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Commentary: Maintain Perspective on Missile Defense

Apr. 28, 2014 - 02:56PM   |  
By FRANCIS MAHON   |   Comments
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As North Korea continues to surprise us with missile developments and launches, and as we ponder just when an Iranian missile threat to the homeland will become a reality, it is appropriate to make changes to the Ground-based Midcourse Defense system.

This is the direction the US Missile Defense Agency is taking in its recent budget request that contains $1.9 billion for redesigning the current exo-atmospheric kill vehicle, a new radar and improved discrimination software, and initiating a new common kill vehicle program. All are sound changes that require Congress and the public to appreciate the path that brought us here, and not overreact to recent test failures or budgetary diversions.

Today’s missile defense system is a product of a fast-track development process that pushed the technology envelope and went from the birth of the program to fielded capability in only eight years. By any measure, the Ground-based Midcourse Defense system’s unique operating and testing environments are extreme and its achievements to date are remarkable, as other major programs normally spend 15 or more years in development.

Consider that the National Missile Defense Joint Program Office was established in 1997, and the driving threat at the time was North Korea’s long-range Taepo Dong missile, which first flew in 1998. In response, Congress passed the Missile Defense Act of 1999 and directed the development of a missile defense capability for the US homeland.

Subsequently, the events of Sept. 11 and our adversaries’ advances in ballistic missile capabilities spurred the presidential directive to develop a layered set of missile defenses for deployment in 2004.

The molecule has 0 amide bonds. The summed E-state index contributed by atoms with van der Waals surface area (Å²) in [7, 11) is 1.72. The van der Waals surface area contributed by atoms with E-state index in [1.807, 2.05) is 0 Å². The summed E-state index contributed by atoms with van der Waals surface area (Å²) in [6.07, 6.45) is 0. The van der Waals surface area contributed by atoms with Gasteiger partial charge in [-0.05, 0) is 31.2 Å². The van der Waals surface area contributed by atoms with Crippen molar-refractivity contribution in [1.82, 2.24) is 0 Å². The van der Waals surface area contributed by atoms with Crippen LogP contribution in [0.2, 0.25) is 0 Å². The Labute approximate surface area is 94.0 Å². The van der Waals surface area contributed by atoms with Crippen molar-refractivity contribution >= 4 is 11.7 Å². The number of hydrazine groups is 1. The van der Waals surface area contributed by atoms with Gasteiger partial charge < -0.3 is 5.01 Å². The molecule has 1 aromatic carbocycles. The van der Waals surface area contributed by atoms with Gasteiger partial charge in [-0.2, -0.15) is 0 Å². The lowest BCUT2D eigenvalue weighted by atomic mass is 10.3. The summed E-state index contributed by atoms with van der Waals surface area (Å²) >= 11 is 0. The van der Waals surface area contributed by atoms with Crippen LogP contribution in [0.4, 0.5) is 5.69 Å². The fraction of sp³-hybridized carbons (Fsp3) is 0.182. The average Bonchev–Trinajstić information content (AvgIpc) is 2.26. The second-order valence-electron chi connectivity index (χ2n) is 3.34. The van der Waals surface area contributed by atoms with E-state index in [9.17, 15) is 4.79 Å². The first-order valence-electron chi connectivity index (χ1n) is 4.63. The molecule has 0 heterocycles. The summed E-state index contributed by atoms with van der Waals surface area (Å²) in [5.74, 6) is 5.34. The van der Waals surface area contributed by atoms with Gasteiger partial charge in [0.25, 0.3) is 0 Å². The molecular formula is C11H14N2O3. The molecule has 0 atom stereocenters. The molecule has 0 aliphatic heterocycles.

To make the demanding timeline, the Ballistic Missile Defense Office optimized available sensors, technology and designs. The lessons from Operation Desert Storm in 1991 showed the current warheads weren’t good enough to kill a short-range missile warhead, let alone an intercontinental ballistic missile’s re-entry vehicle. Many called for a hit-to-kill technology, just as others claimed it wasn’t achievable.

The Patriot Advanced Capability-3 (PAC-3) system’s hit-to-kill interceptor got off to a rocky start, then eventually had a successful intercept in 2000. The PAC-3 would later prove the technology in combat during Operation Iraqi Freedom.

Today’s Terminal High Altitude Area Defense (THAAD), also a fast-track hit-to-kill system, had six consecutive flight test failures and was facing termination when it was restructured. Its development schedule slipped to the right and underwent a redesign. THAAD missed the 2004 deployment date, but subsequently, it had 13 consecutive successful intercept tests and is fielded and deployed today in Guam.

Navy Area Defense, Navy Theater Wide and the Airborne Laser also were missile defense programs in the 1990s; however, two of them didn’t pan out and were terminated. The Navy Theater Wide was a little late, but it became today’s successful Aegis missile defense program with the Standard Missile-3 as its hit-to-kill interceptor.

Hit-to-Kill — “hitting a bullet with a bullet” — is probably the greatest technological leap in recent missile defense advances. But in the late 1990s, it was extremely nascent and challenging. Consequently, our missile defense developers plowed new ground in the most challenging operational environment with little technology to harvest and little time to field the urgently needed capability.

In fact, their concept of an evolutionary approach, based on available 1990s technology, was the only course of action.

Today’s missile defense challenge will be to prioritize focus and funding to refine, upgrade and evolve the kill vehicle and supporting sensor suite. The current budget’s $1.9 billion for these efforts is impressive, but so are the technical challenges and distractions that could divert funding. If sequestration doesn’t go away, or the program receives other decrements, how will they prioritize these investments?

A short-term kill vehicle redesign must be the first priority, followed by the radar and discrimination software. The common kill vehicle concept should be pursued, but it must not dilute the focus on the kill vehicle redesign, as it postures us to outpace the threat of 2020.

With the threat evolving, the Congress and public must appreciate the imperfect but swift fielding of our initial missile defense capabilities. Evolving and refining our Ground-based Mid-course Defense system is consistent with the initial strategy and urgency of action so that the homeland has a more robust missile defense shield. ■

Retired US Army Maj. Gen. Francis Mahon is a former head of the Army’s Air and Missile Defense Command and former director of test at the US Missile Defense Agency.

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